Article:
More information:

Here’s a video about the Iowa Caucuses:

And one last thing: let’s talk about Senator Estes Kefauver (pronounced KEE-foh-ver):

Lastly, here’s Senator Estes Kefauver on “What’s My Line” in 1951. (Fast-forward to abut 15:50)

001 – Flint’s Water Crisis

In 2015, residents of Flint, Michigan discovered toxic levels of lead in their water supply. How did that happen? Who was responsible? In this episode, we go back half a century and tell the full story.

Extra Reading

Want to know more about what happened in Flint? Here are some of my sources, and some things that I didn’t have time to mention in the podcast. is the ultimate source for all water news coming out of Flint. If you really want detail, this site has all the detail you would ever need.

Other interesting tidbits:

Here are a few interviews with key players that you might find interesting:

I found these articles over at the Atlantic to be particularly good reads, though not especially detailed:

And remember that scandal that derailed the pipeline project in the 60s? Here is the story on that.

The Context - Introduction

What is The Context?

Welcome to The Context, a new weekly podcast.

If there’s something happening in the world, The Context will to tell you why it’s happening: its immediate causes, its deeper origins, and its implications.

What, then, are the origins of this podcast?

My name is Joey Brunelle, and for the last two years I have made a podcast called Born Yesterday, in which I told interesting, little-known stories from history.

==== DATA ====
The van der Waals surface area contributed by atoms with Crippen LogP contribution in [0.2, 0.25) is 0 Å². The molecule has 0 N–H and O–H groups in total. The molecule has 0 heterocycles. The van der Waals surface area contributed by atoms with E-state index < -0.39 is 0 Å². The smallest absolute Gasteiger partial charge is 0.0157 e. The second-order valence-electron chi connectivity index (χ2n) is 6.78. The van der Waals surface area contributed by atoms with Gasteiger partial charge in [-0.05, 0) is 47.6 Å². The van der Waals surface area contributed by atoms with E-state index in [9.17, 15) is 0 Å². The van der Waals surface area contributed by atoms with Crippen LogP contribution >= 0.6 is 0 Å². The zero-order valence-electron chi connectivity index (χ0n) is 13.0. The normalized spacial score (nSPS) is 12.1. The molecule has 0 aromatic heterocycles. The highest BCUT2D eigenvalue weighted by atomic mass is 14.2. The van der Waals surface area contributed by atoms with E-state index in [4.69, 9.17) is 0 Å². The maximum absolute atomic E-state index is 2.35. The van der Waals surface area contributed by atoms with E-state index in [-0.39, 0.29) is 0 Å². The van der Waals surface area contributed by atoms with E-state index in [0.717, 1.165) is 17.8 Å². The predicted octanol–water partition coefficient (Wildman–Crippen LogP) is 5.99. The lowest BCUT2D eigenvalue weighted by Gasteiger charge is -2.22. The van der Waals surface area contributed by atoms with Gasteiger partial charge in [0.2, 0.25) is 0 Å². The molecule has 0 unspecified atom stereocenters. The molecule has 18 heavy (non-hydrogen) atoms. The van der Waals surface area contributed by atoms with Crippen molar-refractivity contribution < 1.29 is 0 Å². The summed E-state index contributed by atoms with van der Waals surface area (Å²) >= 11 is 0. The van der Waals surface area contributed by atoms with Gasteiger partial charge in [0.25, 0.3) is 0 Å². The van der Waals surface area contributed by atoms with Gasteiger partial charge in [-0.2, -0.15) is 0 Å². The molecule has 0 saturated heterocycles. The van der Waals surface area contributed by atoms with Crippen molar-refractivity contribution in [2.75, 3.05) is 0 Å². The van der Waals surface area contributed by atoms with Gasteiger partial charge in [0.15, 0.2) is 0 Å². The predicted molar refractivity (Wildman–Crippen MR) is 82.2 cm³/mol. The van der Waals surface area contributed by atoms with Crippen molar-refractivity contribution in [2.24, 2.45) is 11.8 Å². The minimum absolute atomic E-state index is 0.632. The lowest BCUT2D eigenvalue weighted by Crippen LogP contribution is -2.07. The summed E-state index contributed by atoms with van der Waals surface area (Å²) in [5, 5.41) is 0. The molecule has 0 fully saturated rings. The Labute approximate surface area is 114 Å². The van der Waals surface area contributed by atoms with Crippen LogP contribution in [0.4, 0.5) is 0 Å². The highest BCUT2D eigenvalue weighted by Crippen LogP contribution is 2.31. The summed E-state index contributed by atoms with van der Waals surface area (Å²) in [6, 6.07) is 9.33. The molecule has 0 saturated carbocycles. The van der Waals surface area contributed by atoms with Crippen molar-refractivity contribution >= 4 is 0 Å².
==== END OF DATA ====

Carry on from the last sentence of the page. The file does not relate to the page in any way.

Born Yesterday was a lot of fun, but there was just something missing something. That something turned out to be relevance. As I produced episodes of Born Yesterday about the Aztecs or the history of the game Monopoly, I would hear about the ongoing war in Yemen, or the contraction of the Chinese economy, or the massive forest fires in Indonesia – and I realized I knew basically nothing about these things. And these are important things, things that affect people today — not people who lived a thousand years ago.

And while there’s plenty of information out there about what is happening, there isn’t a lot about why.

That the gap that The Context will fill. Every week I’ll take some news item and dig deep into its origins. I’m not here to tell you what I think about things, I’m here to arm you with comprehensible, need-to-know historical background so you can speak intelligently about things that are happening in our world.

For example, here are some episodes I have planned:

  • How long has there been animosity between Sunni and Shia Islam, and why?
  • How does China manipulate its currency – what does that even mean – and why do they do it?
  • How did North Korea become the peculiar state that it is, and how did they get nukes?
  • How did the War on Drugs start, and why?

A new episode of The Context will drop each Friday. You will be able to find episodes on iTunes, or on this blog (with notes or transcripts from each episode).

Also on the blog you can sign up for what I’m calling the Episode Footnotes — an email that I’ll send out with each new episode with some extra reading about that topic. It will include links to the best sources I used in researching, and also any interesting information that ended up on the cutting room floor.

Welcome to The Context.